The universe had certainly given me several signs that it was time to stop smoking, but the idea of quitting weed was pretty terrifying. Usually if the universe was telling me something, I'd dig my fuckin' heels in and not do it. But soon I realized there are some things in your life that you actually have control over, and some things you don't. If you're not willing to make the changes and address the things that you do have control over, then, to some extent, it's on you that stuff's not going so well. That became more and more apparent to me. I don't think I've ever sort of demonstrated the self-control where I can do anything particularly casually. So, in my mind, I felt like the only way I could deal with quitting was to entirely stop smoking. Not just a "vacation," but stopping all together.

Artwork by Bjorn Copeland

I remember the last day that I called my weed dealer. That's when things started getting… weird. My LA dealer is a total sweetheart — a really smart, fucking funny, creative, amazing dude. I remember telling him, "I gotta try to really curb this for at least a while," even though I knew in my heart that I just needed to view it as quitting for good. He came over to sell me a bag of weed for the last time, and I hadn't gotten high yet that day. I put on this Robert Palmer album called Clues. It started playing "Four Words," and then about 30 seconds into it, the record started playing backwards.

I asked him, "Are you hearing this?"

My dealer responded, "Whoa man, that's kinda weird."

That was the first creepy thing to happen to me that coincided with quitting weed.

Later that day, I finished the last bag of grass and decided to quit for real. But the first night I went without smoking, I got really bad sweats. I definitely had to change my t-shirt multiple times and I put a towel down to sleep on. I also had terrible insomnia. I couldn't sleep at all. It probably sounds like I was detoxing off heroin.

It wasn't long before the intense dreams started kicking in. They were all unsavory — nightmares, but of a really personal nature. The type of shit you hadn't dealt with in your emotional past, then all of a sudden it was coming in Technicolor. When I finally did fall asleep, I'd wake up feeling like someone was hovering above me and there was weight on me. I'd try and scream, but nothing would come out and I couldn't move for several minutes.

Then the spooky record thing happened a couple more times, again with the Robert Palmer album, and also an Alton Ellis "Greatest Hits" album, which is a rock-steady record. It was weird that it was only these two records, and they'd play in reverse at strange times. Like, I'd be listening to records all day, then I would put on one of those and it would happen. Eventually, I just took those records and put them in the closet 'cause I didn't want this to happen anymore. I even videotaped one of 'em playing backwards. To this day, I still don't know how it happened or why.

 

Bjorn Copeland of Black Dice recorded this video of a Robert Palmer playing in reverse after he quit smoking weed and began seeing ghosts... 😱👻 full story publishing on @merryjane later this week 🎃

A post shared by Zach Sokol (@zachsokol) on

But other strange things started to happen, too. I began hearing noises in my apartment. I'd feel like someone was there. And then this thing started happening before I'd fall asleep that really fucked me up. I would be in bed, sleeping on top of the comforter, and I'd see this really dark figure come into the room. At first, it was perfectly still. Then, the figure would come over to me with an outstretched finger and scratch X's into the bottom of both my feet; I physically felt a scratch in both feet. It wasn't sleep paralysis — I wasn't asleep when this would happen — but I felt like I couldn't move when the figure was there. Maybe because I was petrified. Eventually, the figure left the room.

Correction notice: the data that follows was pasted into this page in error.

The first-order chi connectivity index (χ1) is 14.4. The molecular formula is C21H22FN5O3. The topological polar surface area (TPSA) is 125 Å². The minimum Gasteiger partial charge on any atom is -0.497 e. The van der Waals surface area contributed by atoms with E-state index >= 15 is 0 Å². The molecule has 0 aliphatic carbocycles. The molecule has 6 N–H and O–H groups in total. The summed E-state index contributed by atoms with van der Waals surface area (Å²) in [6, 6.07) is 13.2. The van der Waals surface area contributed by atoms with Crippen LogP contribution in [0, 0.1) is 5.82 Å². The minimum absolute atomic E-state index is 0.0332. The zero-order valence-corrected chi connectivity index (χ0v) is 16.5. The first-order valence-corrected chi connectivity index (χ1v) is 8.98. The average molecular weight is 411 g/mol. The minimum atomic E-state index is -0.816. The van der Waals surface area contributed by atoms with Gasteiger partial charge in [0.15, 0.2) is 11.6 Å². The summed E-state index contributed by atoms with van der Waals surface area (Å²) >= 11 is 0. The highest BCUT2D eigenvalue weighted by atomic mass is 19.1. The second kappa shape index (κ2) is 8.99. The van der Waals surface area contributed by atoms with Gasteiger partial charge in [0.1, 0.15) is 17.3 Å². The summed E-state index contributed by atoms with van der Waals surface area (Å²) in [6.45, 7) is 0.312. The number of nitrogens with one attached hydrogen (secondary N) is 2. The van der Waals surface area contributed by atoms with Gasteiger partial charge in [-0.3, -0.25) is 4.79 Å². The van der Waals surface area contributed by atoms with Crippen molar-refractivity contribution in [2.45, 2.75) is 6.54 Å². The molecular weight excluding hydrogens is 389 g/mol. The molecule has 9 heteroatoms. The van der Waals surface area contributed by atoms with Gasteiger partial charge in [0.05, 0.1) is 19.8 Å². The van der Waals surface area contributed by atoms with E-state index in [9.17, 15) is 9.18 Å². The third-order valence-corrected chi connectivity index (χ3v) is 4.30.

Having had ghostly experiences occur in the past, and it being a while since the last one, this happening sort of opened the floodgates. The figure appeared in my room another four times over the next couple weeks. Every time it scared the shit out of me. I later found out that the area I live in is not far from the Chavez Ravine. Apparently, tons of people had been buried there, and a lot of construction was done over the resting site afterwards.

"When I finally did fall asleep, I'd wake up feeling like someone was hovering above me and there was weight on me. I'd try and scream, but nothing would come out and I couldn't move for several minutes."

I grew up being really spooked out all the time, and it felt really nice being in California and living in a place that I assumed wasn't stained with like a bunch of weird fucking history. But to have supernatural stuff happen there, too? When you start to get the feeling that your place is not your place anymore, it's just an unnerving situation to be in.

For a lot of people, quitting grass would be uncomfortable just because it's something that you lean on and it's the headspace you're used to occupying. But, for me, it felt slightly more monumental, especially because there were a lot of things happening that I wasn't able to explain in any kind of rational way. It already seemed like a profound shift for me to cut smoking out of my life, but the haunting made it seem even more significant. The inexplicable events seemed to confirm that it was the right time to end a certain chapter in my life. I'm lucky that this sort of trip happened to me. A lot of people would just write it off and say it's just bullshit or their imagination, but I don't believe that to be the case. I think the fact that these experiences have resonated so strongly with me is a good indicator that the time was right for this to happen. The ghost knew it was time for me to put down the joint.